Accounting | Sustainability

Measuring employee value: Canadian companies take on the task

Human capital accounting has been around as a concept for a long time, but it has yet to develop into an accepted practice. These two Canadian organizations aim to change that

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manager listening to his co-workers among a casual informal seating at an officeWhile the concept of human capital accounting has been around for decades it has yet to be practically applied in most businesses. An even bigger hurdle? It is difficult to weight it with a dollar value. (Getty Images/Caiaimage/Rafal Rodzoch)

When leaders at Manulife set the goal of becoming a truly digital company for the 21st century, they faced a tall challenge: a shortage of talent required to deliver customer-centric digital products and services.

Soon, the financial services group recognized the value in developing their own employees and investing in human capital—defined as the knowledge, skills and attributes of the workforce and others that contribute to a successful organization—as the key to achieving long-term success. 

While the concept of human capital accounting has been around for decades it has yet to be practically applied in most businesses. An even bigger hurdle? It is difficult to weight it with a dollar value. “When we look at human capital, it’s clear it’s strategically relevant, but there aren’t many metrics in place [that allow us] to measure it, and measure our progress,” says Phil Witherington, chief financial officer of Manulife.

As a member of the Canadian Chapter of The Prince of Wales’s Accounting for Sustainability (A4S) CFO Leadership Network, Witherington has a particular interest in cracking the code for practical measurement of human capital. 

Alongside fellow Canadian Chapter member Brian Lawson, chief financial officer of Brookfield Asset Management, he took on the challenge of finding a way. 

For guidance, finance teams in the two companies turned to the A4S Essential Guide to Social and Human Capital, a document developed by finance teams for finance teams and published by the global A4S network in 2017. 


At Brookfield Asset Management (Brookfield), the finance team’s challenge was to find a practical way to calculate the fair market value of its human capital.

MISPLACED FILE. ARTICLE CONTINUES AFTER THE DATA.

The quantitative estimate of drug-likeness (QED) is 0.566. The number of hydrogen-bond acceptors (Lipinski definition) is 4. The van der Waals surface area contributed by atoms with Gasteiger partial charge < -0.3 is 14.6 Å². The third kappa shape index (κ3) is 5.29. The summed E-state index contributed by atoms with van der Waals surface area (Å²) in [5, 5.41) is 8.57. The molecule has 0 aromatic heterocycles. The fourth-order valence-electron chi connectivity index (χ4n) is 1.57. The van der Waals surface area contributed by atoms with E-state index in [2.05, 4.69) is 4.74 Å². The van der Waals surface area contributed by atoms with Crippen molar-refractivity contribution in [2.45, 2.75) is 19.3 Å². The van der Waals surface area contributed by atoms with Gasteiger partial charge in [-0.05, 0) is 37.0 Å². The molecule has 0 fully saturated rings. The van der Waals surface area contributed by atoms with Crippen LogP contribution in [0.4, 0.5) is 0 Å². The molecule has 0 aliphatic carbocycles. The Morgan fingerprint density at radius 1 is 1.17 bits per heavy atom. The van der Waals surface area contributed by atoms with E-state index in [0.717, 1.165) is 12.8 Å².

The multinational company, which is headquartered in Canada, has a long history as an investor in real assets and more than 80,000 employees. But over the past 15 years, it has transitioned to become a global asset manager, operating assets on behalf of investors.

As a result of that transformation, Brookfield has become increasingly service-oriented—which puts human capital front and centre in its strategic decisions. Brookfield’s human capital accounting project focused on the 1,700 members of its service-oriented asset management team.

The approach involved assessing the value added by each team, including those whose activities are directly linked to revenue, and those whose supporting roles indirectly add value to the company’s bottom line.

By strategically managing its human capital—according to data—Brookfield can attract, retain, engage and compensate its employees more effectively, says Lawson, explaining that an effective workforce forms the foundation of a sustainable business.

“At the end of the day, if an investor is going to partner with us as an asset manager, they are going to do so because of our people,” he says. 


At Manulife, the project is just one part of the company’s larger goal of leaping ahead of competitors in the 21st century, says Witherington.

“We have an aspiration to become a truly digital, customer-centric organization,” he says. “In fact, to lead our industry…we felt the most obvious place to start was in our technology skillsets.” 

The company employs 35,000 people worldwide, but its pilot focuses on the 13,000 staff members in its Canadian division. Manulife plans to scale up the project to include employees in Asia and the United States.

The big question for Manulife was whether to train existing employees to take on more technological work, or to downsize and then hire new people with the desired skills. 

“Without…data, it’s difficult to make that decision,” says Witherington. But by calculating and taking into consideration the value of training to the employee, as well as the economy, such decisions can be more strategic—and more sustainable.

Manulife’s team measured the potential earnings of its employee base before training, then compared that number to earnings at a future point, after a significant investment in training. Calculating the potential change in value can help them plan human resources decisions more strategically.

“We have the conviction that by investing in our people, our workforce, we’ll deliver benefits to all three stakeholder groups [customers, employees, shareholders] and also the wider economy in Canada,” he says.


Both Manulife and Brookfield are part of a series of four sustainable finance pilot projects that came out of the Canadian Chapter of the A4S CFO Leadership Network’s decision to focus on applying human and social capital accounting practices. 

Other participants include the Canadian insurance company The Co-operators Group, as well as the Ontario-based government agency, the Workplace Safety and Insurance Board (WSIB). 

By publishing worked examples that reveal methods and early outcomes, the network aims to catalyze change within the wider finance community through open conversation and collaboration.

“Collaboration can bring about real and effective change,” says Joy Thomas, president and CEO of CPA Canada. “The potential offered by the Canadian Chapter of the A4S CFO Leadership Network is enormous and we believe it also helps to cultivate the Canadian ideal of good business championed by our organization because it values sustainable growth, compassion and sustainable development.”